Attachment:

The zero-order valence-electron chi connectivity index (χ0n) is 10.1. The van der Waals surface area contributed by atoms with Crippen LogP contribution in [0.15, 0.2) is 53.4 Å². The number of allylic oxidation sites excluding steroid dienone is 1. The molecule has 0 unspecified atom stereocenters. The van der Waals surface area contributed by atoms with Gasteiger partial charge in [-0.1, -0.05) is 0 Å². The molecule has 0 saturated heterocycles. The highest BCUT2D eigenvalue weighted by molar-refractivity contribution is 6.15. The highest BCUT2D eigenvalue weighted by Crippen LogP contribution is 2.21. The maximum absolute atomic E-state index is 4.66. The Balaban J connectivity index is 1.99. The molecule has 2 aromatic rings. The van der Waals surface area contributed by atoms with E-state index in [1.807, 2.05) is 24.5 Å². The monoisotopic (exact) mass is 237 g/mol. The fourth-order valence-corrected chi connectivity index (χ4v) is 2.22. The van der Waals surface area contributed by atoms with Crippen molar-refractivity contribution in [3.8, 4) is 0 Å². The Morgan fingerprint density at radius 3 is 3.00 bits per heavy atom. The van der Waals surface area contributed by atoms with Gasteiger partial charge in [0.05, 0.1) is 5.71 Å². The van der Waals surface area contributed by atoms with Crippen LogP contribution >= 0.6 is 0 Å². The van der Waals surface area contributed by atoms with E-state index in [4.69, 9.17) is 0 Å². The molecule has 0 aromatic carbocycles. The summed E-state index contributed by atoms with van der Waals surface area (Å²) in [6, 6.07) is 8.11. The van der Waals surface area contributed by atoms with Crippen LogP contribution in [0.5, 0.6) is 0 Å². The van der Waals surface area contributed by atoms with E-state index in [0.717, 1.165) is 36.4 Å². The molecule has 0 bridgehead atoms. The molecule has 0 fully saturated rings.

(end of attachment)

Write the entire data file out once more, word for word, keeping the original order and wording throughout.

The zero-order valence-electron chi connectivity index (χ0n) is 10.1. The van der Waals surface area contributed by atoms with Crippen LogP contribution in [0.15, 0.2) is 53.4 Å². The number of allylic oxidation sites excluding steroid dienone is 1. The molecule has 0 unspecified atom stereocenters. The van der Waals surface area contributed by atoms with Gasteiger partial charge in [-0.1, -0.05) is 0 Å². The molecule has 0 saturated heterocycles. The highest BCUT2D eigenvalue weighted by molar-refractivity contribution is 6.15. The highest BCUT2D eigenvalue weighted by Crippen LogP contribution is 2.21. The maximum absolute atomic E-state index is 4.66. The Balaban J connectivity index is 1.99. The molecule has 2 aromatic rings. The van der Waals surface area contributed by atoms with E-state index in [1.807, 2.05) is 24.5 Å². The monoisotopic (exact) mass is 237 g/mol. The fourth-order valence-corrected chi connectivity index (χ4v) is 2.22. The van der Waals surface area contributed by atoms with Crippen molar-refractivity contribution in [3.8, 4) is 0 Å². The Morgan fingerprint density at radius 3 is 3.00 bits per heavy atom. The van der Waals surface area contributed by atoms with Gasteiger partial charge in [0.05, 0.1) is 5.71 Å². The van der Waals surface area contributed by atoms with Crippen LogP contribution >= 0.6 is 0 Å². The van der Waals surface area contributed by atoms with E-state index in [4.69, 9.17) is 0 Å². The molecule has 0 aromatic carbocycles. The summed E-state index contributed by atoms with van der Waals surface area (Å²) in [6, 6.07) is 8.11. The van der Waals surface area contributed by atoms with Crippen LogP contribution in [0.5, 0.6) is 0 Å². The van der Waals surface area contributed by atoms with E-state index in [0.717, 1.165) is 36.4 Å². The molecule has 0 bridgehead atoms. The molecule has 0 fully saturated rings.